Plans for energy tax come under fire

Opponents of the government's proposed energy tax have received a boost following the release of a new study, which refutes claims that the measure will help to protect the environment.

This content was published on July 20, 2000 - 22:53

Opposition to the proposed tax on fossil fuels and nuclear energy has been growing since it was announced that the issue would go to a nationwide vote in September.

Critics led by the business community argue that the tax will lead to higher energy costs and deliver little benefit to the environment.

Now they have a new weapon in their arsenal in the form of a study conducted by the Swiss Federal Institute for Technology and the University of Basel. The research was commissioned by Swiss Federation for Commerce and Industry.

The study concludes that the tax will have little or no impact on the major threat to the environment, which it defines as the release of carbon dioxide emissions into the atmosphere.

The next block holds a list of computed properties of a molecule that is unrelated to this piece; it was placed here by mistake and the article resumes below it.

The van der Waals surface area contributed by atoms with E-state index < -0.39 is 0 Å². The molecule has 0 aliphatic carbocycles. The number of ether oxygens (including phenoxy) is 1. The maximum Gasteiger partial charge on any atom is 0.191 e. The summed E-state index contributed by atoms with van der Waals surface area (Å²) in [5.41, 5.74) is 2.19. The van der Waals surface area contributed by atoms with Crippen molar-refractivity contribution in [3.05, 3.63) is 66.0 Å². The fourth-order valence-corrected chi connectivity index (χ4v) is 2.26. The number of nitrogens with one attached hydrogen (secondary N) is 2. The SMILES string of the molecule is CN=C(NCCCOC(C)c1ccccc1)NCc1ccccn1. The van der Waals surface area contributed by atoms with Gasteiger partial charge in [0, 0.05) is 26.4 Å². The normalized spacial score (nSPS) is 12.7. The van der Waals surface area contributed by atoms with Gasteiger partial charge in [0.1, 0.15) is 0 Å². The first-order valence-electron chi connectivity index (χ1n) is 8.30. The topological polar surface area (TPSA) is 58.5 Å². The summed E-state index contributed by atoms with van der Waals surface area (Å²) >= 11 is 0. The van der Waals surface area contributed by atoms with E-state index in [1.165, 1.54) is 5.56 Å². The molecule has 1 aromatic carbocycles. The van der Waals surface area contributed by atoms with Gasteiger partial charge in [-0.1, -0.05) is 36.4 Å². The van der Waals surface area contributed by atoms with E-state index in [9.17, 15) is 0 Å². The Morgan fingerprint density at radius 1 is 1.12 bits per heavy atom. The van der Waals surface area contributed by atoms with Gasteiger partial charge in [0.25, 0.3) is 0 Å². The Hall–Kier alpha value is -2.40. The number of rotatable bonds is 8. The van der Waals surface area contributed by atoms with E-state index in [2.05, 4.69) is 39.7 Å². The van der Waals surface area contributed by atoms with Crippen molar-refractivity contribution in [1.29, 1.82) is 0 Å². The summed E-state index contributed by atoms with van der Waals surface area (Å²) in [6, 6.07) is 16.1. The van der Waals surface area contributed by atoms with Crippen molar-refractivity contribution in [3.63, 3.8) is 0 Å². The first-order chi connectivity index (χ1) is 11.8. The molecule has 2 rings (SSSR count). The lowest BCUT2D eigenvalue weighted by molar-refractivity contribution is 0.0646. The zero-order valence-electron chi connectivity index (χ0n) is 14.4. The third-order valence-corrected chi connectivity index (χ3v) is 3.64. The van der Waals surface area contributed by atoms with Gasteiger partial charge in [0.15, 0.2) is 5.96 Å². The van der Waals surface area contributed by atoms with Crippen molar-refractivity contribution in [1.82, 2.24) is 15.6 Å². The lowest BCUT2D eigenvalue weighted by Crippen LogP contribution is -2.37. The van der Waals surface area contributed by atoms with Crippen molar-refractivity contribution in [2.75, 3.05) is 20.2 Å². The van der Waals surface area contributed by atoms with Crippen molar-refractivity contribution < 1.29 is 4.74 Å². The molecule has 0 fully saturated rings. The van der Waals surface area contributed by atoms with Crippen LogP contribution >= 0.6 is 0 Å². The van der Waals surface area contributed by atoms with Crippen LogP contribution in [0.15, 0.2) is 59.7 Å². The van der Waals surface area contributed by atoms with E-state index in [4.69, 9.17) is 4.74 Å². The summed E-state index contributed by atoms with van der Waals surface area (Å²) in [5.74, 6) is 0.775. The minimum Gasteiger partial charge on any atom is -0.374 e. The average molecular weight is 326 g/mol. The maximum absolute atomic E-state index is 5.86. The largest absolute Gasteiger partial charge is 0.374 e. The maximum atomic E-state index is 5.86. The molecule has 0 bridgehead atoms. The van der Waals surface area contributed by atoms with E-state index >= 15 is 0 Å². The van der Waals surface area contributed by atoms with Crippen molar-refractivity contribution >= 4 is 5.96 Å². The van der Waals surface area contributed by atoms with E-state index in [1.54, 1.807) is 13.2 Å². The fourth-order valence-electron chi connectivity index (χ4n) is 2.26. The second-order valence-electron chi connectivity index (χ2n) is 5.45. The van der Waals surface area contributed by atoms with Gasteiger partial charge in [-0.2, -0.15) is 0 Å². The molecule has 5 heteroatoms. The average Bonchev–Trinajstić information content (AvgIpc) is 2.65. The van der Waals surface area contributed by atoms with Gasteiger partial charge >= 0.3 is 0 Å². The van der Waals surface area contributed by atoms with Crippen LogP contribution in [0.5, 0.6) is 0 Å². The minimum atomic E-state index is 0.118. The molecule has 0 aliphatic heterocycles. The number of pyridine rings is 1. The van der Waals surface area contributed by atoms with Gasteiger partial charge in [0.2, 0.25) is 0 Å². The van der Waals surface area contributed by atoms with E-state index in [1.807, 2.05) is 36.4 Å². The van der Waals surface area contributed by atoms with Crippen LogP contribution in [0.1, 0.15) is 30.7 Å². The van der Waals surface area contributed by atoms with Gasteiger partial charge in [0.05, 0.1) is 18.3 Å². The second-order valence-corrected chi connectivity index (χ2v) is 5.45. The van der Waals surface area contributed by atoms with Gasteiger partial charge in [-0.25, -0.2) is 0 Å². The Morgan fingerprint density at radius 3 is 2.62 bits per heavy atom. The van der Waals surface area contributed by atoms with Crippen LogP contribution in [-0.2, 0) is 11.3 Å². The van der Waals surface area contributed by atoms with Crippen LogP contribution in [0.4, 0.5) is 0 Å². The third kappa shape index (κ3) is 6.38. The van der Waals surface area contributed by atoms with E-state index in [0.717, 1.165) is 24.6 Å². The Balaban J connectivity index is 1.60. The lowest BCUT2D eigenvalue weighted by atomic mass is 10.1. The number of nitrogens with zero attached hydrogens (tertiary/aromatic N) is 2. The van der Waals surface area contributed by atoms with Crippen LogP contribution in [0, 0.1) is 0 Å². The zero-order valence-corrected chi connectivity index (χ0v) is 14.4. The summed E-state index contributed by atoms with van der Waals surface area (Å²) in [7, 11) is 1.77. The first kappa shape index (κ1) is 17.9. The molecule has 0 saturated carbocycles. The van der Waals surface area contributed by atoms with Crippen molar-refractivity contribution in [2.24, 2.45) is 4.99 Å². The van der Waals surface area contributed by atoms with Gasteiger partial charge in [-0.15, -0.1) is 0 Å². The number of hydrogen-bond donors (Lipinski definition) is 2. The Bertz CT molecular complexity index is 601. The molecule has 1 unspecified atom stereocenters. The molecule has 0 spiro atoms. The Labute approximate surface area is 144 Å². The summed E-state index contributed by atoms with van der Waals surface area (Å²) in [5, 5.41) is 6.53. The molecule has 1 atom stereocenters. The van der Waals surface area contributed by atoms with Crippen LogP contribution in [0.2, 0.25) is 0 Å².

The reason is because Switzerland accounts for just 0.2 per cent of the world's total energy consumption and has the lowest per capita carbon dioxide emissions.

"It is absolutely ridiculous for Switzerland to act alone," says Sylvio Borner of Basel University.

Borner said it is clear that a global solution is required. "I think the effective way to solve the problem of carbon dioxide emissions is an internationally coordinated move because this is a truly global problem so it needs a truly global solution."

He added that unilateral action by Switzerland could make the situation worse because it could encourage energy-intensive industries to move their operations to countries where energy prices are lower. "This could lead to more carbon dioxide emissions from our neighbours."

The study also examined the economic implications of the proposed tax. In the September ballot, voters will also be called on to decide how the proceeds from the new tax should be used.

Borner says that, if the tax is approved, it's clear that the best option is to use the money to reduce social security costs. He claims the other two options - investing in renewable energy or promoting energy efficiency - would merely result in subsidies for special interest groups in the renewable energy sector.

By Tom O'Brien

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